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Small Actions that Reduce ‘Organisational Drag’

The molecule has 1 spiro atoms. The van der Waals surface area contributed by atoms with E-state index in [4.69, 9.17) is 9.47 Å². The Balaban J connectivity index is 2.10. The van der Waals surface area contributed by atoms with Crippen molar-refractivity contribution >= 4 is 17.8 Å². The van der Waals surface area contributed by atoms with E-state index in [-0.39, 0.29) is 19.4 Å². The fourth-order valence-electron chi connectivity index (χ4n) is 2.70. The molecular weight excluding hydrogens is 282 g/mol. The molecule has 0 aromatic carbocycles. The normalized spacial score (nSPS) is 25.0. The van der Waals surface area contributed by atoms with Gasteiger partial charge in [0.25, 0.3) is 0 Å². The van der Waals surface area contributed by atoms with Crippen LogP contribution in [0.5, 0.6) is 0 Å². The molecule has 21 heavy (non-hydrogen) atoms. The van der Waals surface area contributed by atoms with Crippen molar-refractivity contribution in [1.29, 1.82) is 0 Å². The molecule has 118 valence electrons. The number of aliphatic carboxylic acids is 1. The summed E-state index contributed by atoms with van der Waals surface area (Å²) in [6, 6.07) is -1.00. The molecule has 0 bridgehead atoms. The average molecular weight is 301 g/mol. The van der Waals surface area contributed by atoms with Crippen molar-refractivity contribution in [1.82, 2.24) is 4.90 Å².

I hate waiting. I’m bad at queues, being on hold, traffic that’s not moving, and anything else that feels like a waste of time.  Being ready to go for a meeting with only a few of the meeting participants in the room is frustrating, and something I put effort into avoiding. The average company loses more than 20 per cent of its productive power to organisational drag — all the practices, procedures, and structures that waste time and limit output. 20 per cent, that's one fifth of the working week! Or another way to think about it is that one day a week is dedicated to all sorts of over communication, meetings that are unnecessary and complex bureaucratic processes that stifle peoples capacity to get stuff done. It's something that we often observe ourselves in delivery of projects. The symptoms of the 'drag' are everywhere; calendars that are back to back, meetings that lack purpose and focus (and go for too long), emails that pile up and the complexity of so many people involved in every decision.  This article talks about organisational drag is like it's a chronic disease, it needs constant management, or it completely overtakes your organisation. Anything that takes constant management requires discipline and consistency, and taking back control of the meeting process is one small step we can take to reduce the 'drag.' Meetings are seen often as a necessary evil, something that many people ‘love to hate’ they complain about them running over time or being disjointed, and off topic but then contribute to this problem by running late themselves and introducing items that are not relevant to the discussion. I read a lot of advice that emphasises the importance of forming good habits. Some good habits are considered ‘cornerstone behaviours’ and in life, cornerstones that are advocated for are: exercise, eating well, and getting enough sleep. If these are the cornerstone habits of making stuff work in life and health, then when it comes to organisations you can gauge a lot from behaviours like meeting culture and the state of common areas. Consider ‘meeting approach’ one of the cornerstone habits of an organisation. In projects, it’s important to establish good meeting habits early in the engagement with clients. I consider it one of the small things that we do that builds trust and consistency. Being on time and ready for meetings is something that contributes to the time we spend together being productive and useful for everyone. If I start on time and finish on time (or early) and participants come prepared with what they’re supposed to do and make themselves ready for the conversation, we get a lot done. To me, this is about creating a good working relationship. And if I stuff up, I own it and make every effort not to do that again. Small behaviours have a ripple effect. A project participant recently told me “I’ve have been more prompt generally since you’ve been here!” She was talking about more than work. She has taken me seriously on starting meetings on time and meeting deadlines and it has spread to other aspects of her / and life too. Small habits make a difference. Showing up on time and being prepared for the conversation is a good cornerstone habit to put effort into in your projects and business. What other good habits make a difference for you?